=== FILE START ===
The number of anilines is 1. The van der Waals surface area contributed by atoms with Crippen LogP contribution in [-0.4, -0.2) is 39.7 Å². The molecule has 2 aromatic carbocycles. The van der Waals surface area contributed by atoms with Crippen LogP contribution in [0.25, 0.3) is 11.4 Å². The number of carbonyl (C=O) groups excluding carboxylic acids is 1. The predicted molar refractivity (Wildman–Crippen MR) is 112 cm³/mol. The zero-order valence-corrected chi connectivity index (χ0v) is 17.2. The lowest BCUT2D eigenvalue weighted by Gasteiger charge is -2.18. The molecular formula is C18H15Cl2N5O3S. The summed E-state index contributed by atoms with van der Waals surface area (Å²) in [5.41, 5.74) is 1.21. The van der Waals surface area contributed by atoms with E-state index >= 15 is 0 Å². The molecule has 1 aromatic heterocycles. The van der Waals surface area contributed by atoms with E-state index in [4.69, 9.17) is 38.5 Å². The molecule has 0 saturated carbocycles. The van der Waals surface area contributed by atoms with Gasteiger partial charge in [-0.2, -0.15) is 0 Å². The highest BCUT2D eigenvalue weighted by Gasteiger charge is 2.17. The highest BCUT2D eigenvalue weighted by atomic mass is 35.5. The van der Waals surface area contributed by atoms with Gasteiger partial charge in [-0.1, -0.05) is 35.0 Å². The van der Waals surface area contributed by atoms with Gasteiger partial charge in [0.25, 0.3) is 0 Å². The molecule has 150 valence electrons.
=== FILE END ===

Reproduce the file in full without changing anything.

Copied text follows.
The number of anilines is 1. The van der Waals surface area contributed by atoms with Crippen LogP contribution in [-0.4, -0.2) is 39.7 Å². The molecule has 2 aromatic carbocycles. The van der Waals surface area contributed by atoms with Crippen LogP contribution in [0.25, 0.3) is 11.4 Å². The number of carbonyl (C=O) groups excluding carboxylic acids is 1. The predicted molar refractivity (Wildman–Crippen MR) is 112 cm³/mol. The zero-order valence-corrected chi connectivity index (χ0v) is 17.2. The lowest BCUT2D eigenvalue weighted by Gasteiger charge is -2.18. The molecular formula is C18H15Cl2N5O3S. The summed E-state index contributed by atoms with van der Waals surface area (Å²) in [5.41, 5.74) is 1.21. The van der Waals surface area contributed by atoms with E-state index >= 15 is 0 Å². The molecule has 1 aromatic heterocycles. The van der Waals surface area contributed by atoms with E-state index in [4.69, 9.17) is 38.5 Å². The molecule has 0 saturated carbocycles. The van der Waals surface area contributed by atoms with Gasteiger partial charge in [-0.2, -0.15) is 0 Å². The highest BCUT2D eigenvalue weighted by Gasteiger charge is 2.17. The highest BCUT2D eigenvalue weighted by atomic mass is 35.5. The van der Waals surface area contributed by atoms with Gasteiger partial charge in [-0.1, -0.05) is 35.0 Å². The van der Waals surface area contributed by atoms with Gasteiger partial charge in [0.25, 0.3) is 0 Å². The molecule has 150 valence electrons.